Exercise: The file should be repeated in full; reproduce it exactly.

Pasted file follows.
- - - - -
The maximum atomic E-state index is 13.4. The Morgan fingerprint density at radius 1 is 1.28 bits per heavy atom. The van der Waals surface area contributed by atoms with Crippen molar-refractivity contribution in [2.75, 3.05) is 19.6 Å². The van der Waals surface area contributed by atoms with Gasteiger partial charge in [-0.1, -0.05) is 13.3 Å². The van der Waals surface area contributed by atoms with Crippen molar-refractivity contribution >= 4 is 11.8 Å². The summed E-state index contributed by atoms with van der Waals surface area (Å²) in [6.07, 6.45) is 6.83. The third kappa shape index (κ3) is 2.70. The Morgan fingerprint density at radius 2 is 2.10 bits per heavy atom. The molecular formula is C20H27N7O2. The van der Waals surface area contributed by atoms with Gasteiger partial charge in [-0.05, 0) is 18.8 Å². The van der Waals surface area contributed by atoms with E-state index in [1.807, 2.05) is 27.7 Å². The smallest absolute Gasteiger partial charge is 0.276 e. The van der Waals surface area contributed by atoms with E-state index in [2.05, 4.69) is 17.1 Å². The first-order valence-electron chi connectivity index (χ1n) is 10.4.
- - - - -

The maximum atomic E-state index is 13.4. The Morgan fingerprint density at radius 1 is 1.28 bits per heavy atom. The van der Waals surface area contributed by atoms with Crippen molar-refractivity contribution in [2.75, 3.05) is 19.6 Å². The van der Waals surface area contributed by atoms with Gasteiger partial charge in [-0.1, -0.05) is 13.3 Å². The van der Waals surface area contributed by atoms with Crippen molar-refractivity contribution >= 4 is 11.8 Å². The summed E-state index contributed by atoms with van der Waals surface area (Å²) in [6.07, 6.45) is 6.83. The third kappa shape index (κ3) is 2.70. The Morgan fingerprint density at radius 2 is 2.10 bits per heavy atom. The molecular formula is C20H27N7O2. The van der Waals surface area contributed by atoms with Gasteiger partial charge in [-0.05, 0) is 18.8 Å². The van der Waals surface area contributed by atoms with E-state index in [1.807, 2.05) is 27.7 Å². The smallest absolute Gasteiger partial charge is 0.276 e. The van der Waals surface area contributed by atoms with E-state index in [2.05, 4.69) is 17.1 Å². The first-order valence-electron chi connectivity index (χ1n) is 10.4.